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Noncoding RNAs in Alzheimer's disease

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Alzheimer's disease (AD) is a progressive neurodegenerative disorder and the main cause of dementia among the elderly worldwide. Despite intense efforts to develop drugs for preventing and treating AD, no effective therapies are available as yet, posing a growing burden at the personal, medical, and socioeconomic levels. AD is characterized by the production and aggregation of amyloid β (Aβ) peptides derived from amyloid precursor protein (APP), the presence of hyperphosphorylated microtubule‐associated protein Tau (MAPT), and chronic inflammation leading to neuronal loss. Aβ accumulation and hyperphosphorylated Tau are responsible for the main histopathological features of AD, Aβ plaques, and neurofibrillary tangles (NFTs), respectively. However, the full spectrum of molecular factors that contribute to AD pathogenesis is not known. Noncoding (nc)RNAs, including microRNAs (miRNAs), long noncoding RNAs (lncRNAs), and circular RNAs (circRNAs), regulate gene expression at the transcriptional and posttranscriptional levels in various diseases, serving as biomarkers and potential therapeutic targets. There is rising recognition that ncRNAs have been implicated in both the onset and pathogenesis of AD. Here, we review the ncRNAs implicated posttranscriptionally in the main AD pathways and discuss the growing interest in targeting regulatory ncRNAs therapeutically to combat AD pathology. WIREs RNA 2018, 9:e1463. doi: 10.1002/wrna.1463 This article is categorized under: RNA in Disease and Development > RNA in Disease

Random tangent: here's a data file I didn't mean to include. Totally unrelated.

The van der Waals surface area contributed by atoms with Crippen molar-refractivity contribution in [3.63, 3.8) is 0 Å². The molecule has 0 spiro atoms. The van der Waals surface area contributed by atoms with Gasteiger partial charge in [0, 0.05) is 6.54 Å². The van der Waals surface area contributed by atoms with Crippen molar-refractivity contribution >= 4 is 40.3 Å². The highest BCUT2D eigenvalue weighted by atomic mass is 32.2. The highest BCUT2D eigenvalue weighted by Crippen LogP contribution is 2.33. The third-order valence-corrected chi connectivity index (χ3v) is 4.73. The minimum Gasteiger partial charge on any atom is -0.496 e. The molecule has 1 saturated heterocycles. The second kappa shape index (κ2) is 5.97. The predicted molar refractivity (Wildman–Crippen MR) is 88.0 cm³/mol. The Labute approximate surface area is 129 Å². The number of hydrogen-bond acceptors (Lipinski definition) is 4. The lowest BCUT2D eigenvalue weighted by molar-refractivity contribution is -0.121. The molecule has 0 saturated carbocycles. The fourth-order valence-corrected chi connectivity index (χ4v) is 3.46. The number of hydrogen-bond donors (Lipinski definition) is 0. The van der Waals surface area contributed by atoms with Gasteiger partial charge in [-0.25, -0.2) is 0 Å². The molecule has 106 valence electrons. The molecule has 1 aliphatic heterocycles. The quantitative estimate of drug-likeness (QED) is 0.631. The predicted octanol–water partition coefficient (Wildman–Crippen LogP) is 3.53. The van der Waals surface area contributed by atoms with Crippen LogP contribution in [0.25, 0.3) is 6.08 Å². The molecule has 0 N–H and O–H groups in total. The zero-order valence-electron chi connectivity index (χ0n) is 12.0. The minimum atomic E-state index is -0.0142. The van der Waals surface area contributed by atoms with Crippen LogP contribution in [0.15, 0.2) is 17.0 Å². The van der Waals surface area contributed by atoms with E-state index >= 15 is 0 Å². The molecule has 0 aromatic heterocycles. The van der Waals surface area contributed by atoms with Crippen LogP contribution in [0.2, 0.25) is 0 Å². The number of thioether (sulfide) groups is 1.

Schematic of the three main domains of AD pathogenesis. Top, APP is cleaved by α, β, and γ secretases; the generation and aggregation of amyloidogenic Aβ peptides outside of the cell leads to the formation of amyloid plaques. Bottom, the hyperphosphorylation of Tau protein results in formation of intracellular neurofibrillary tangles. Right, amyloid plaques and neurofibrillary tangles create a toxic environment characterized by neuroinflammation and neurodegeneration. Key, top right
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